FEB 06, 2014 11:00 AM PST

Rodent housing. Impact of environmental parameters on experimental results and breeding

Speaker
  • Director of Operations, Site Manager, Charles River Laboratories
    Biography
      Ernesto de la Cueva is an experience professional in the laboratory animal science and technology field. He has been working in laboratory animal science for over 25 years. During all these years, he has held different, growing responsibility positions in management-related roles in Spain, US, and the UK. He has worked for prestigious institutions such as the Spanish National Cancer Centre (CNIO), Baylor College of Medicine BCM), and Cancer Research UK-University of Cambridge. After his BS, he obtained his PhD in biology (cancer genetics) from the Autonoma University of Madrid with a thesis project about the phenotypic characterization of a p21/p53 double KO mutant model. Ernesto has published several scientific and technical papers and has participated as a speaker at different forums and meetings. He has completed an executive MBA program from the School for Industrial Organizations (EOI) in Madrid, Spain. Since March 2010, Ernesto is responsible for Charles River's Insourcing Solutions business units for Europe operations.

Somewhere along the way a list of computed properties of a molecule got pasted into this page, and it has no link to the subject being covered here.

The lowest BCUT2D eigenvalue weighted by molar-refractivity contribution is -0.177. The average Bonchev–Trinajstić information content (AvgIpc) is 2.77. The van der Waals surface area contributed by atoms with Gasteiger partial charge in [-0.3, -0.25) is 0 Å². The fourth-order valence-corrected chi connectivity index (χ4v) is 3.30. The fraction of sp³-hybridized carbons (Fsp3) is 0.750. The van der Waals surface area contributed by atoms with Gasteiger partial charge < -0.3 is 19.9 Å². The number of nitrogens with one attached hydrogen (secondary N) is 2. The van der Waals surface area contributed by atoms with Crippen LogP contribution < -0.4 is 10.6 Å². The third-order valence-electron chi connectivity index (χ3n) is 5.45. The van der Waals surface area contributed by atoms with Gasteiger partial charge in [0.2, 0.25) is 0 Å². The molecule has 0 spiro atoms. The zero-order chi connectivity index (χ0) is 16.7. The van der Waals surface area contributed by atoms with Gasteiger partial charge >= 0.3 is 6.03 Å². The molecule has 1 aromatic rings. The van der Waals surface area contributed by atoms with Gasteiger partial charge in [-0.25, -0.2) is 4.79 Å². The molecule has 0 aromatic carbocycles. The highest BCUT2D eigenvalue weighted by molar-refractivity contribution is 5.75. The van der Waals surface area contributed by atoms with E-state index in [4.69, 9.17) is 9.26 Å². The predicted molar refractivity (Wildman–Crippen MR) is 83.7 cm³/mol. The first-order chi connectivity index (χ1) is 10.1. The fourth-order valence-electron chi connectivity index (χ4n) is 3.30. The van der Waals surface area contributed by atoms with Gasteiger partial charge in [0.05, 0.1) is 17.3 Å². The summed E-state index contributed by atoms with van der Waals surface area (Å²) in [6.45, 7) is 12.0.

Abstract

    The environment in which laboratory rodents are kept has an impact on experimental data and breeding performance. The quality of the environment is defined by both the quality of the primary enclosure and the secondary enclosure and their fluctuations. There are regulations and international recommendations for optimal values and ranges of most relevant environmental parameters, but it is actually the whole environment and animal care and use procedures what might (and certainly will) impact experimental results. Standardization of animal models is an issue of paramount relevance in biomedical research and this standardization must include procedures, genetics, health status, but also the environment animals are kept in. The presentation deals with environmental standardization and the impact that lack of control of these variables can have on experimental results.


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